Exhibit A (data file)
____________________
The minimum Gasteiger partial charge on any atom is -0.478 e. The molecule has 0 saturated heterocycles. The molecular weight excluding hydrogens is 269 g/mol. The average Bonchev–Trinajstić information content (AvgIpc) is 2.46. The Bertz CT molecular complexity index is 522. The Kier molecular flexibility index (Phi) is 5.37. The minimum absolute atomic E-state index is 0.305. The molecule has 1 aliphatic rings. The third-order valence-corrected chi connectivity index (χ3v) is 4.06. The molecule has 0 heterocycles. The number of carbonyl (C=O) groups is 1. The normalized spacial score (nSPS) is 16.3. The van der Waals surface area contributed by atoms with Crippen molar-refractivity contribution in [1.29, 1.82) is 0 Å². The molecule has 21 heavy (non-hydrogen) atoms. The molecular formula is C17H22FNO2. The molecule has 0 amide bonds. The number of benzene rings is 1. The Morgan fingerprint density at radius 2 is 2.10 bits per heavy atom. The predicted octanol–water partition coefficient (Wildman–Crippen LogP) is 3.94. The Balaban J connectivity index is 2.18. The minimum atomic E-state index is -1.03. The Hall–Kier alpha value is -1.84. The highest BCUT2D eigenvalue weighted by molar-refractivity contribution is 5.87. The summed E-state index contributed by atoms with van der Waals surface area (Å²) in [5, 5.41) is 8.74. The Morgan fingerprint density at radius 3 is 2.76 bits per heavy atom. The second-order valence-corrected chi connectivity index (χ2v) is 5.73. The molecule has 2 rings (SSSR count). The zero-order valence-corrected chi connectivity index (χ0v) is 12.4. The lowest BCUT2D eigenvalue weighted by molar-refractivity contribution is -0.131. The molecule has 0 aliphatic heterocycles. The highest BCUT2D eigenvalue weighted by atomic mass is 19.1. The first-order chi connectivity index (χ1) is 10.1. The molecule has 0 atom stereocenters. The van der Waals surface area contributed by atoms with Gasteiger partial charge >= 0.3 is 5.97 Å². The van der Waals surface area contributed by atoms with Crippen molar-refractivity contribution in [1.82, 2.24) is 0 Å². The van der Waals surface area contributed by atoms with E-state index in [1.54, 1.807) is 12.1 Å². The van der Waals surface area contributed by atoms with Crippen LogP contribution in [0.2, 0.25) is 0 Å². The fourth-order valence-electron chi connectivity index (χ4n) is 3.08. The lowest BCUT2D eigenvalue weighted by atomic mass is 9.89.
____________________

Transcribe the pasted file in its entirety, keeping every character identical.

The minimum Gasteiger partial charge on any atom is -0.478 e. The molecule has 0 saturated heterocycles. The molecular weight excluding hydrogens is 269 g/mol. The average Bonchev–Trinajstić information content (AvgIpc) is 2.46. The Bertz CT molecular complexity index is 522. The Kier molecular flexibility index (Phi) is 5.37. The minimum absolute atomic E-state index is 0.305. The molecule has 1 aliphatic rings. The third-order valence-corrected chi connectivity index (χ3v) is 4.06. The molecule has 0 heterocycles. The number of carbonyl (C=O) groups is 1. The normalized spacial score (nSPS) is 16.3. The van der Waals surface area contributed by atoms with Crippen molar-refractivity contribution in [1.29, 1.82) is 0 Å². The molecule has 21 heavy (non-hydrogen) atoms. The molecular formula is C17H22FNO2. The molecule has 0 amide bonds. The number of benzene rings is 1. The Morgan fingerprint density at radius 2 is 2.10 bits per heavy atom. The predicted octanol–water partition coefficient (Wildman–Crippen LogP) is 3.94. The Balaban J connectivity index is 2.18. The minimum atomic E-state index is -1.03. The Hall–Kier alpha value is -1.84. The highest BCUT2D eigenvalue weighted by molar-refractivity contribution is 5.87. The summed E-state index contributed by atoms with van der Waals surface area (Å²) in [5, 5.41) is 8.74. The Morgan fingerprint density at radius 3 is 2.76 bits per heavy atom. The second-order valence-corrected chi connectivity index (χ2v) is 5.73. The molecule has 2 rings (SSSR count). The zero-order valence-corrected chi connectivity index (χ0v) is 12.4. The lowest BCUT2D eigenvalue weighted by molar-refractivity contribution is -0.131. The molecule has 0 aliphatic heterocycles. The highest BCUT2D eigenvalue weighted by atomic mass is 19.1. The first-order chi connectivity index (χ1) is 10.1. The molecule has 0 atom stereocenters. The van der Waals surface area contributed by atoms with Gasteiger partial charge >= 0.3 is 5.97 Å². The van der Waals surface area contributed by atoms with Crippen molar-refractivity contribution in [1.82, 2.24) is 0 Å². The van der Waals surface area contributed by atoms with E-state index in [1.54, 1.807) is 12.1 Å². The van der Waals surface area contributed by atoms with Crippen LogP contribution in [0.2, 0.25) is 0 Å². The fourth-order valence-electron chi connectivity index (χ4n) is 3.08. The lowest BCUT2D eigenvalue weighted by atomic mass is 9.89.